Python Programming, news on the Voidspace Python Projects and all things techie.

Paths with Spaces on the Mac

emoticon:dove Part of the power of systems that inherit a legacy from UNIX is their rich and flexible scripting system. Many desktop applications use this somewhere under the hood - either providing wrapper scripts as part of the application or even to implement core functionality.

A disadvantage of this is that it is much easier to make your application sensitive to (i.e. broken for) paths that contain spaces - simply forget to put quotes in the right places.

This is a problem that afflicts Windows less, simply because a Windows programmer is less likely to implement core functionality by delegating to the shell. Additionally the default home directory and install path for applications both have spaces in them [1], which apart from being annoying when you do use the command line also means applications are more likely to be aware of spaces in paths.

Of course 'shelling out' is a technique that can work cross platform, and the only time [that I can remember...] I had a problem caused by quoting errors in shell scripts on Windoze was the PyLint shell script [2].

The core of Mac OS X is based on BSD, and so it is a modern UNIX 'variant', which makes it much easier to develop cross platform applications that run on Linux and Apple Macs.

The X11 server that comes with Mac OS X is developed separately as the XQuartz project. I recently tried to use some application that depended on a more recent version of X11, so I installed XQuartz. Which promptly broke X11 completely for me...

As you can doubtless guess, the reason XQuartz broke is that my user profile is on a drive with spaces on it. It seemed completely obvious to me that when I added a second drive (and moved a bunch of stuff onto it) it should be called 'Second Drive'...

It took a while to work out the problem (the error log showing the broken path was a good clue) and the solution was to use an updated version of the startX script that will be fixed in the next release.

I had a nice email from one of the developers suggesting that having paths with spaces in was a bad idea. This seems odd to me - if your application can't handle spaces in paths then your application is broken and it isn't the user's fault. All programmers on UNIX type systems should work from paths with spaces on to make sure their applications can handle them... (Maybe only as a punishment if shell quoting bugs are found in their scripts / programs.)

Still, I assured him that the only program I had ever had a problem with was XQuartz and I was worried about potential problems caused by renaming the drive.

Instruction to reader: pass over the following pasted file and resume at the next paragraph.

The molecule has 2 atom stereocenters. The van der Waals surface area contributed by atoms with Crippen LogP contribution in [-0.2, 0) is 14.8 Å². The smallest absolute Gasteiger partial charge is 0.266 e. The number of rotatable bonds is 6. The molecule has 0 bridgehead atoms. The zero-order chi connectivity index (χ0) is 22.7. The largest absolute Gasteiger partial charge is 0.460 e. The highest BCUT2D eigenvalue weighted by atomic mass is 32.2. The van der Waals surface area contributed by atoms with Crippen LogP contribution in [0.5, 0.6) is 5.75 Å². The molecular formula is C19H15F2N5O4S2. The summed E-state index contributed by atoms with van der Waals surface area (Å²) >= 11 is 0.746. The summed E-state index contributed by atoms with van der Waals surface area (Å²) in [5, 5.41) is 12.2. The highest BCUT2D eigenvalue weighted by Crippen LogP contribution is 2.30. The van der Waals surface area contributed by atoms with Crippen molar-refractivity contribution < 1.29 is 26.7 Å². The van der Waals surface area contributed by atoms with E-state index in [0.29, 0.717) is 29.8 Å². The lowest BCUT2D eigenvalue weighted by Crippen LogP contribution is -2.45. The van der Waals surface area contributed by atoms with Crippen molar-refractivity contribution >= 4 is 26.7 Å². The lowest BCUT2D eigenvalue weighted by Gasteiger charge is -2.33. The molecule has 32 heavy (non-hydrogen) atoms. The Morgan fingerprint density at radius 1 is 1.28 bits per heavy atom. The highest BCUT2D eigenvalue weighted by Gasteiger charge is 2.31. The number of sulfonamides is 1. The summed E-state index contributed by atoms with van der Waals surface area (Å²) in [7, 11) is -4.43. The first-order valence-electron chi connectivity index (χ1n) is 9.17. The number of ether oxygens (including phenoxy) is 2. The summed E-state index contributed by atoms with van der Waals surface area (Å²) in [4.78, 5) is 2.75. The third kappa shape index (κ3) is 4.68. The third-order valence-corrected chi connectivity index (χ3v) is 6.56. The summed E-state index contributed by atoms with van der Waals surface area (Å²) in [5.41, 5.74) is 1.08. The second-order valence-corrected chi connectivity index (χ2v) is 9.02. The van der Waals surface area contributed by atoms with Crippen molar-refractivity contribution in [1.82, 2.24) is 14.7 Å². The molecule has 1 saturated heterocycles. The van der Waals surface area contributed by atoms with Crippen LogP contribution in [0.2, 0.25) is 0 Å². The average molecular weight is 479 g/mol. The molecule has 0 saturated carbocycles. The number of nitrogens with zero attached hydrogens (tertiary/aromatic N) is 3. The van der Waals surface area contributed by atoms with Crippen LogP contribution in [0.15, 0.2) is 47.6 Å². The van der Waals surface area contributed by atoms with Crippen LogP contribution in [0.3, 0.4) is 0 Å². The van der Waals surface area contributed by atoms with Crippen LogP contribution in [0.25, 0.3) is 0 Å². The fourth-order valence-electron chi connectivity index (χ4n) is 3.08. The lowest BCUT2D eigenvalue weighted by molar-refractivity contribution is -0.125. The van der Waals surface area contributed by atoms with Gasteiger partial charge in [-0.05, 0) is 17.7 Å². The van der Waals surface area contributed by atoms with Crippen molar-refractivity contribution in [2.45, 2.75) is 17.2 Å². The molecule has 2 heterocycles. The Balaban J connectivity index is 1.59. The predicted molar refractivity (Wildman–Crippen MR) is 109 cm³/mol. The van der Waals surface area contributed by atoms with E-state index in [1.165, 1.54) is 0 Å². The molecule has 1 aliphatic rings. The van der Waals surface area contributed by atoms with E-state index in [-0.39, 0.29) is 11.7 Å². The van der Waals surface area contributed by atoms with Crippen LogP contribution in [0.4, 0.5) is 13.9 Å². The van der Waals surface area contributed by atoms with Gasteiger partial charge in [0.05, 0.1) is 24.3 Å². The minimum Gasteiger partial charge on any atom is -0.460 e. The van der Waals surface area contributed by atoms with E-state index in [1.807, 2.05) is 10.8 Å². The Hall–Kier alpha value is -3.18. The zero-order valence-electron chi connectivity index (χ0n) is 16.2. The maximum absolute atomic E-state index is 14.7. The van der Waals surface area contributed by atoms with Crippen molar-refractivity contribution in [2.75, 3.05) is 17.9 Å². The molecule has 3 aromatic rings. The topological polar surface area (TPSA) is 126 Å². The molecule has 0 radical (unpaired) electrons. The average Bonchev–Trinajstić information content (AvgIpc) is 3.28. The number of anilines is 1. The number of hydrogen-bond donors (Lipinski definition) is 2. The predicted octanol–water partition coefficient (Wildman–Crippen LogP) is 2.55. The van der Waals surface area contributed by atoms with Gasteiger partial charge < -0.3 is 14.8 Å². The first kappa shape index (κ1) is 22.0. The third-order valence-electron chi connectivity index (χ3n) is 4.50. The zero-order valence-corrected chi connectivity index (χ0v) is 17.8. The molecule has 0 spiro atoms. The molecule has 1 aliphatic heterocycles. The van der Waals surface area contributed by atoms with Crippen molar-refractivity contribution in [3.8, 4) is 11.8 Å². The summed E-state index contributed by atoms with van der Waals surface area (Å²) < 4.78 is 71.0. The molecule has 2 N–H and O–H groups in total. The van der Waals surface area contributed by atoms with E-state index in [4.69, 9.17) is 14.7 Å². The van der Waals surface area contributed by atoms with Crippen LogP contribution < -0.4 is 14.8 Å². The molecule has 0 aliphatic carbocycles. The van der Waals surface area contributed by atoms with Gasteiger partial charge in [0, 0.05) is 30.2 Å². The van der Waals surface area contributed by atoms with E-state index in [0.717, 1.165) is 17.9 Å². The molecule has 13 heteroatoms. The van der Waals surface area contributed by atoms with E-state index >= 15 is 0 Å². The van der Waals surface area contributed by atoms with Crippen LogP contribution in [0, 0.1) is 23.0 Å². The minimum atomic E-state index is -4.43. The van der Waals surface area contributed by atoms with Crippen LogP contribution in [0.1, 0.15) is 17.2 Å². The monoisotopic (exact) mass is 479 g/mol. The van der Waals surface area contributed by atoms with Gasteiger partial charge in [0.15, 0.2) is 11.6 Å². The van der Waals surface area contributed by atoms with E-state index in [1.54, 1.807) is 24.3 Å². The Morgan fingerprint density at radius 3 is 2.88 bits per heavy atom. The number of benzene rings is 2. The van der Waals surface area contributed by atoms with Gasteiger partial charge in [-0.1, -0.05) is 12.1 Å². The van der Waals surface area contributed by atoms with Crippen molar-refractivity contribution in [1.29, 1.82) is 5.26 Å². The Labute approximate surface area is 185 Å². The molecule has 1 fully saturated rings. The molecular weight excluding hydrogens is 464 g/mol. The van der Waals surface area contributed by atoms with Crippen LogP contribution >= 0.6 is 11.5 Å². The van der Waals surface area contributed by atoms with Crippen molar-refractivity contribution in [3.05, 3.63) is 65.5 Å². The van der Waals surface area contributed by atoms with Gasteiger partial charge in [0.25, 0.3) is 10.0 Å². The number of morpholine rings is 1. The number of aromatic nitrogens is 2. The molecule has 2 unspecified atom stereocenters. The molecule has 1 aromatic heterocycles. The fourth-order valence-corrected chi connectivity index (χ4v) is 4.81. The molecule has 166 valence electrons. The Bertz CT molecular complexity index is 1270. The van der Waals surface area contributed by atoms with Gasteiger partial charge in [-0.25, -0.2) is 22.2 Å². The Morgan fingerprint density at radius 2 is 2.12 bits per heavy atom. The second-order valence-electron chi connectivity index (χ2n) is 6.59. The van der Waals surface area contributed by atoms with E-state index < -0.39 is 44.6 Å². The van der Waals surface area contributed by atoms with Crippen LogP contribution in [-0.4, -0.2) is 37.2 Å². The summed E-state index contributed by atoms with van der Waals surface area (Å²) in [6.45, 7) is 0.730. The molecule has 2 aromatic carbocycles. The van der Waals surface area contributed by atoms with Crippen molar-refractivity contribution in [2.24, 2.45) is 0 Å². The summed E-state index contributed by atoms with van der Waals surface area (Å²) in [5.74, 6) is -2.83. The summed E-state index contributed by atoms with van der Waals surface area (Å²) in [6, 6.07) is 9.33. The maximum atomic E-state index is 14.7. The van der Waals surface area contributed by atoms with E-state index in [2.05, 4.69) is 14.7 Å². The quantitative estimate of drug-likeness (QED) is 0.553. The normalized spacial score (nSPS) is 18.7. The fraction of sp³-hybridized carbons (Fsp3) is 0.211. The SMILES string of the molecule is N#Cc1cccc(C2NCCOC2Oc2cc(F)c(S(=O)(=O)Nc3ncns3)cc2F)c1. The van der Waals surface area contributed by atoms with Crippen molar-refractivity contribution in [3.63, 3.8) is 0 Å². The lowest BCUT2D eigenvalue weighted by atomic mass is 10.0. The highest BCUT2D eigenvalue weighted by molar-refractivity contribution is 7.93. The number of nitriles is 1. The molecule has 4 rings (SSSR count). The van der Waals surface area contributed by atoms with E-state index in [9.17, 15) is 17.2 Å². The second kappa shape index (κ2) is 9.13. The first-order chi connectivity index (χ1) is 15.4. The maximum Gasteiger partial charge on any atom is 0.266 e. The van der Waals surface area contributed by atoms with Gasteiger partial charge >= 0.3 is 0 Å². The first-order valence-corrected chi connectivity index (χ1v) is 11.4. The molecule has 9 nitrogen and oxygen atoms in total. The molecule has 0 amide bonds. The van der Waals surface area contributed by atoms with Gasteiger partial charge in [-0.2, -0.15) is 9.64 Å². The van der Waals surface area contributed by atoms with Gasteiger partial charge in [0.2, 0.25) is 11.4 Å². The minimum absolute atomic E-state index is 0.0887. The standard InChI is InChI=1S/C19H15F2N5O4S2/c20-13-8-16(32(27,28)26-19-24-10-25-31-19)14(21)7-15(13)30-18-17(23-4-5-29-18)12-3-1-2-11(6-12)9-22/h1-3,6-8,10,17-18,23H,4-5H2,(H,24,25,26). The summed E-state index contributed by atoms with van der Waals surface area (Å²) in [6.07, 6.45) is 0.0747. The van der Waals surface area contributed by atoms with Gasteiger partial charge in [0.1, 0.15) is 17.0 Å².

Of course I was wrong, XQuartz wasn't the only program I've had problems with due to spaces in the paths. A couple of weeks ago I reported that I couldn't get FileZilla to work on my machine, and that no-one else seemed to have the same problem. Guess what it was actually caused by...

Naturally by the time I worked it out and reported it, it was already fixed...

Oh, and I do use the command line quite a lot on the Mac and no the space doesn't tend to annoy me - shell completion is nice. Smile

[1]Good old 'Documents and Settings' and 'Program Files'...
[2]When I started at Resolver Systems my boss installed Python into 'Program Files'.

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Posted by Fuzzyman on 2008-08-04 11:28:58 | |

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Updating 1st Gen iPhone to Unlocked and Jailbroken 2.0

emoticon:halt Around October of last year a bunch of us at Resolver Systems got imported iPhones and promptly jailbroke and unlocked them. The unlock process at the time was fairly arduous, so most of us have been running the OS version 1.0.2 since then.

When the iPhone 3G came out I was sorely tempted, but my phone contract isn't up until next year. So last Sunday, when I should have been doing more sensible things like making edits to chapter one, I spent a frustrating few hours upgrading my first gen iPhone from 1.0.2 to 2.0. The first two hours were spent trying things that didn't work, so in case I save anyone two frustrating hours here's how I did it.

This is a Mac only solution. It was made complicated by the fact that the jailbreak we used rewrote the baseband to do the unlock. In order to upgrade I needed to fully 'revirginize' the phone, including restoring the baseband firmware.